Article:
Monkey See Monkey Do: The Night Out

They’ve self-released this, so if you like folk and are missing your favourite folk club, you should buy it on principle.

Happily, it’s also good; they play folk that sounds modern and traditional at the same time, and tells a good tale.

It opens with Pound A Week Rise; we Googled the lyrics and it was written by coal miner Ed Pickford but has been covered several times, not least by Dick Gaughan. It’s about miners going to see Lord Robens, the-then chairman of the National Coal Board and asking for a pay rise, only to be lied to. The words are those of a bitter miner, the music well-mannered but played fast, the fiddle leading the way.

The A and E Tunes follow, a more traditional sound, with two fiddles attacking the reel. There are no lyrics so we guess the title refers to notes (instead of being a sick note for the failings of the NHS) and it is possibly several similar tunes linked together. Other instrumentals include Farewell To Erin and Superfly, both lively dance tunes.

Like A Hobo, a 2009 song recorded by British singer-songwriter Charlie Winston, is given a French feel via accordion. It’s not about life on the road but being happy with what you’ve got: “I’ve never yearned for anybody’s fortune / The less I have the more I am a happy man,” says the narrator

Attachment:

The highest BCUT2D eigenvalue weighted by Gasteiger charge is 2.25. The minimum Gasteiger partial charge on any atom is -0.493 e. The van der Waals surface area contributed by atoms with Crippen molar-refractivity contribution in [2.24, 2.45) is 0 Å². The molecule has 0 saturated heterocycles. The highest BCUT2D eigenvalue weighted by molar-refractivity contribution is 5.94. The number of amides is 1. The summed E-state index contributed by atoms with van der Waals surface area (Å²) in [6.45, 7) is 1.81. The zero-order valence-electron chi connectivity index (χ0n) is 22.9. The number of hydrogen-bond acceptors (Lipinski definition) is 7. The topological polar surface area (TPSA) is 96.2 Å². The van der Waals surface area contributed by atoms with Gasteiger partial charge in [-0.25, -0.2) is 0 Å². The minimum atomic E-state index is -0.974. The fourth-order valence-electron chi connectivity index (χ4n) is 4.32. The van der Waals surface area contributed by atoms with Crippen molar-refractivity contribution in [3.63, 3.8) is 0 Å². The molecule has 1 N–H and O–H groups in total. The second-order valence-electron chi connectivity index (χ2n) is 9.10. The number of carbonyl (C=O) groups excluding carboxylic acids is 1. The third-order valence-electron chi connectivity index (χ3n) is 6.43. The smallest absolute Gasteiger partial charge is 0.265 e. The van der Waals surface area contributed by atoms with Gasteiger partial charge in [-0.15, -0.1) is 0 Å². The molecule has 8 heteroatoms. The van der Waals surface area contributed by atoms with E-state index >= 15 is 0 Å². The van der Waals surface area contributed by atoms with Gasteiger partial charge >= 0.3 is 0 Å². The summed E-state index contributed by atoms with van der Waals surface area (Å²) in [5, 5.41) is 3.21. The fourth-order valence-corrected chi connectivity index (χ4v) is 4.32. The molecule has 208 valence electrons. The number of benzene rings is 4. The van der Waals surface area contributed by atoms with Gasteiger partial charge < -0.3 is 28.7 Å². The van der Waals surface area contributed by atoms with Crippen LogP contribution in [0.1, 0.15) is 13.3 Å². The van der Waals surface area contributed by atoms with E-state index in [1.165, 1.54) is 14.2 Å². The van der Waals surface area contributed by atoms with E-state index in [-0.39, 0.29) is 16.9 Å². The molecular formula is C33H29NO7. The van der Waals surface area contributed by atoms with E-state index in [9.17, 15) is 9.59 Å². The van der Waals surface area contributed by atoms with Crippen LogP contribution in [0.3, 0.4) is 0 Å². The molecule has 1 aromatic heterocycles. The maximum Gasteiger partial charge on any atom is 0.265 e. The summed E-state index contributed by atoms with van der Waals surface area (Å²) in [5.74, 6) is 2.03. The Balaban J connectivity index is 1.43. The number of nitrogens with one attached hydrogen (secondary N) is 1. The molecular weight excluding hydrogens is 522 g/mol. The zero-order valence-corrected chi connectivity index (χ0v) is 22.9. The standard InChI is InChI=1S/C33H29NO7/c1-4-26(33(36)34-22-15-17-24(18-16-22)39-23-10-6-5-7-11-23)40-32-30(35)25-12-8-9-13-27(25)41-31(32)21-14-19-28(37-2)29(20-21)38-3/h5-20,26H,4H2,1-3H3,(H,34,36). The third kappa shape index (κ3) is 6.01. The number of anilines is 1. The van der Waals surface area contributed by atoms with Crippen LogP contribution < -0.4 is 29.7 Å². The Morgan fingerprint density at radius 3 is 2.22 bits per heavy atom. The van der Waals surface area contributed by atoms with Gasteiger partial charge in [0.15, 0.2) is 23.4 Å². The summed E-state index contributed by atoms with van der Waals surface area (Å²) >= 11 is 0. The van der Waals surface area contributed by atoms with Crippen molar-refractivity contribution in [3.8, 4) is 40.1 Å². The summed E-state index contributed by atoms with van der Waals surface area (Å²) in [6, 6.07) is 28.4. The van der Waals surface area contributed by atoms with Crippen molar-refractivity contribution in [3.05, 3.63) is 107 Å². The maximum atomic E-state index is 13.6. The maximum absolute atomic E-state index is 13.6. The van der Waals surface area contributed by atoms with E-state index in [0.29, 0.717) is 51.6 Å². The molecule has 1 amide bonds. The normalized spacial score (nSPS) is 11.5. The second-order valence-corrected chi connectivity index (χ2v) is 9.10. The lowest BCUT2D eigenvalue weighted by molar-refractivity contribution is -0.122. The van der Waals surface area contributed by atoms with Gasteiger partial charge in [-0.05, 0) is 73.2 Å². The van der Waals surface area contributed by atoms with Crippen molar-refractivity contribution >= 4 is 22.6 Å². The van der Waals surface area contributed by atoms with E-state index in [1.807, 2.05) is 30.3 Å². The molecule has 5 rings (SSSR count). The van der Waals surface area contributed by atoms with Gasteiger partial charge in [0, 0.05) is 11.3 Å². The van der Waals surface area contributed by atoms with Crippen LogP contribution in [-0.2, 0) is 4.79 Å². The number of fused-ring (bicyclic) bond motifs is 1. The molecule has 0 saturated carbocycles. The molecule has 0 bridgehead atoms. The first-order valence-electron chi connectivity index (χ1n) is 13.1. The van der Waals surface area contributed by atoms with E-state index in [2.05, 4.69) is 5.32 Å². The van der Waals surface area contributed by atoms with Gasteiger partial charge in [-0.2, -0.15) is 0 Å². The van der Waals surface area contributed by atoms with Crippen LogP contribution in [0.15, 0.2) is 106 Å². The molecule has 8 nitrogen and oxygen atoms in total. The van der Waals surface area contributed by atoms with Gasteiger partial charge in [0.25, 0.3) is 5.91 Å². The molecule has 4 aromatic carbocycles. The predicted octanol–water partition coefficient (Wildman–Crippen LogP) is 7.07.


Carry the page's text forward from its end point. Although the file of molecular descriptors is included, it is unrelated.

Boozing and sea shanties see the album out: The Night Out And The Hangover is an instrumental, followed by Alexander The Great, a story of hopes (of being a pirate, “dreams of glory and plunder”) going bad after a drunken fight: “When you’re holding a hand grenade always stick to tea,” the lyrics note sagely. The album closes with a decent cover of What Shall We Do With The Drunken Sailor, the words modernised – “buy a round of drinks” / “cook him eggs” etc instead of “put him in a long boat” / “shave his belly with a rusty razor” before taking in other songs, nicking a variation on: “’Ah then were ye drunk or were ye blind / That ye left yer two fine legs behind?” from Mrs McGrath, for example.

Monkey See Monkey Do are doing nothing new but they do it well and it’s entertaining. Worth your money and you’re supporting grass roots music. On their Kickstarter page, they say they funded most of it by using revenue from gigs. See

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